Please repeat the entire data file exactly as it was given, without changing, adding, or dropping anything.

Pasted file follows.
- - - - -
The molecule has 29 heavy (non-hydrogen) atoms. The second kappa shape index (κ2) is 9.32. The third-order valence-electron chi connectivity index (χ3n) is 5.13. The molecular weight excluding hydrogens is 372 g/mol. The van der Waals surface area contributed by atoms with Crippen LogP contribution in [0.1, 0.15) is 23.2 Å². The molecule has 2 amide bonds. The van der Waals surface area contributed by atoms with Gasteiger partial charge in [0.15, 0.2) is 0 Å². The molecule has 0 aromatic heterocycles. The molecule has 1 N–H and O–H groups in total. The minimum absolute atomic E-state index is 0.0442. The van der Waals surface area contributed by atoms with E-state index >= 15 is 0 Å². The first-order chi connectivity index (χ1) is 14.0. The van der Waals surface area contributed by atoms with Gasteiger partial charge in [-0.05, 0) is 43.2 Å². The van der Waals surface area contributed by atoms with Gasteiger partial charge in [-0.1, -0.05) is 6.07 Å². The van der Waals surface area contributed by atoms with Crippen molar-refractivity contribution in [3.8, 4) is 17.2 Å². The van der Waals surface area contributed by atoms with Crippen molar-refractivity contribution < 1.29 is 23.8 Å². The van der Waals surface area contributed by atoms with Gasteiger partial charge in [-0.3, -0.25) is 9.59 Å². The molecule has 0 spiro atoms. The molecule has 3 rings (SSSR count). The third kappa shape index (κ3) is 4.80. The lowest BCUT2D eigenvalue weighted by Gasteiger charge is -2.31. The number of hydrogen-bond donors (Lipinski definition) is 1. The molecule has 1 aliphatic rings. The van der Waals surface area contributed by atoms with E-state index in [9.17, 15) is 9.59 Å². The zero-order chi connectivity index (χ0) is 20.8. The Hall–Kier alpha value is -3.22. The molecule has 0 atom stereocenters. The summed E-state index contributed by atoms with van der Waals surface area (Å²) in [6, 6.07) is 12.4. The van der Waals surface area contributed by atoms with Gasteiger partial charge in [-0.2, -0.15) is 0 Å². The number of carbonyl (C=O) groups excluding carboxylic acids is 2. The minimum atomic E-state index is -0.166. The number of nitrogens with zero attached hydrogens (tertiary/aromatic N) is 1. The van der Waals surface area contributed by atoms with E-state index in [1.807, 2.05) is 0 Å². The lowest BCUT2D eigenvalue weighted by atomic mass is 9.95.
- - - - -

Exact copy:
The molecule has 29 heavy (non-hydrogen) atoms. The second kappa shape index (κ2) is 9.32. The third-order valence-electron chi connectivity index (χ3n) is 5.13. The molecular weight excluding hydrogens is 372 g/mol. The van der Waals surface area contributed by atoms with Crippen LogP contribution in [0.1, 0.15) is 23.2 Å². The molecule has 2 amide bonds. The van der Waals surface area contributed by atoms with Gasteiger partial charge in [0.15, 0.2) is 0 Å². The molecule has 0 aromatic heterocycles. The molecule has 1 N–H and O–H groups in total. The minimum absolute atomic E-state index is 0.0442. The van der Waals surface area contributed by atoms with E-state index >= 15 is 0 Å². The first-order chi connectivity index (χ1) is 14.0. The van der Waals surface area contributed by atoms with Gasteiger partial charge in [-0.05, 0) is 43.2 Å². The van der Waals surface area contributed by atoms with Gasteiger partial charge in [-0.1, -0.05) is 6.07 Å². The van der Waals surface area contributed by atoms with Crippen molar-refractivity contribution in [3.8, 4) is 17.2 Å². The van der Waals surface area contributed by atoms with Crippen molar-refractivity contribution < 1.29 is 23.8 Å². The van der Waals surface area contributed by atoms with Gasteiger partial charge in [-0.3, -0.25) is 9.59 Å². The molecule has 0 spiro atoms. The molecule has 3 rings (SSSR count). The third kappa shape index (κ3) is 4.80. The lowest BCUT2D eigenvalue weighted by Gasteiger charge is -2.31. The number of hydrogen-bond donors (Lipinski definition) is 1. The molecule has 1 aliphatic rings. The van der Waals surface area contributed by atoms with E-state index in [9.17, 15) is 9.59 Å². The zero-order chi connectivity index (χ0) is 20.8. The Hall–Kier alpha value is -3.22. The molecule has 0 atom stereocenters. The summed E-state index contributed by atoms with van der Waals surface area (Å²) in [6, 6.07) is 12.4. The van der Waals surface area contributed by atoms with Gasteiger partial charge in [-0.2, -0.15) is 0 Å². The number of carbonyl (C=O) groups excluding carboxylic acids is 2. The minimum atomic E-state index is -0.166. The number of nitrogens with zero attached hydrogens (tertiary/aromatic N) is 1. The van der Waals surface area contributed by atoms with E-state index in [1.807, 2.05) is 0 Å². The lowest BCUT2D eigenvalue weighted by atomic mass is 9.95.